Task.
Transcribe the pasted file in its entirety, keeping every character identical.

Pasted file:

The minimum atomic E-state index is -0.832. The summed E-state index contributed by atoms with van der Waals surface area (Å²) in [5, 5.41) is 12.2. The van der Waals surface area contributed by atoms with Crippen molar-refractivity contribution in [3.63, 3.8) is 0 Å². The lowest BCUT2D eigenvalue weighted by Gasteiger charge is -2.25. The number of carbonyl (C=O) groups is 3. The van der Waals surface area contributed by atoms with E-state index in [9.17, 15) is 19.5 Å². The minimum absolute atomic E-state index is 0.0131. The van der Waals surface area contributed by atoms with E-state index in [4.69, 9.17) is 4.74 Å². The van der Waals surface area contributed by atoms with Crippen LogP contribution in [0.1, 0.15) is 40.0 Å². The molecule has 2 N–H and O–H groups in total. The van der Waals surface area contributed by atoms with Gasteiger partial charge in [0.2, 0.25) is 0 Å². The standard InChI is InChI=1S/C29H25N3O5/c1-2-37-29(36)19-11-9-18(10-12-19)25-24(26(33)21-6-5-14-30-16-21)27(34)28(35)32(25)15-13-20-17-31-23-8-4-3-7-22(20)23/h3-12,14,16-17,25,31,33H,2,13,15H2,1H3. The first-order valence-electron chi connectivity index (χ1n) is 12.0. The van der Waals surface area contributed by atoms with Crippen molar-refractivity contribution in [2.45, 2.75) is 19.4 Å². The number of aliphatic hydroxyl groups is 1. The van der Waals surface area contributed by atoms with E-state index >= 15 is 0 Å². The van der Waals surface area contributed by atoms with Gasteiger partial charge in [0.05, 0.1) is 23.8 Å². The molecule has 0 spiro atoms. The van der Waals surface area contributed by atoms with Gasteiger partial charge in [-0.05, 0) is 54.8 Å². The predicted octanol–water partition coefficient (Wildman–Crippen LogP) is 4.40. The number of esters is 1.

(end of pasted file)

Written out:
The minimum atomic E-state index is -0.832. The summed E-state index contributed by atoms with van der Waals surface area (Å²) in [5, 5.41) is 12.2. The van der Waals surface area contributed by atoms with Crippen molar-refractivity contribution in [3.63, 3.8) is 0 Å². The lowest BCUT2D eigenvalue weighted by Gasteiger charge is -2.25. The number of carbonyl (C=O) groups is 3. The van der Waals surface area contributed by atoms with E-state index in [9.17, 15) is 19.5 Å². The minimum absolute atomic E-state index is 0.0131. The van der Waals surface area contributed by atoms with E-state index in [4.69, 9.17) is 4.74 Å². The van der Waals surface area contributed by atoms with Crippen LogP contribution in [0.1, 0.15) is 40.0 Å². The molecule has 2 N–H and O–H groups in total. The van der Waals surface area contributed by atoms with Gasteiger partial charge in [0.2, 0.25) is 0 Å². The standard InChI is InChI=1S/C29H25N3O5/c1-2-37-29(36)19-11-9-18(10-12-19)25-24(26(33)21-6-5-14-30-16-21)27(34)28(35)32(25)15-13-20-17-31-23-8-4-3-7-22(20)23/h3-12,14,16-17,25,31,33H,2,13,15H2,1H3. The first-order valence-electron chi connectivity index (χ1n) is 12.0. The van der Waals surface area contributed by atoms with Crippen molar-refractivity contribution in [2.45, 2.75) is 19.4 Å². The number of aliphatic hydroxyl groups is 1. The van der Waals surface area contributed by atoms with E-state index >= 15 is 0 Å². The van der Waals surface area contributed by atoms with Gasteiger partial charge in [0.05, 0.1) is 23.8 Å². The molecule has 0 spiro atoms. The van der Waals surface area contributed by atoms with Gasteiger partial charge in [-0.05, 0) is 54.8 Å². The predicted octanol–water partition coefficient (Wildman–Crippen LogP) is 4.40. The number of esters is 1.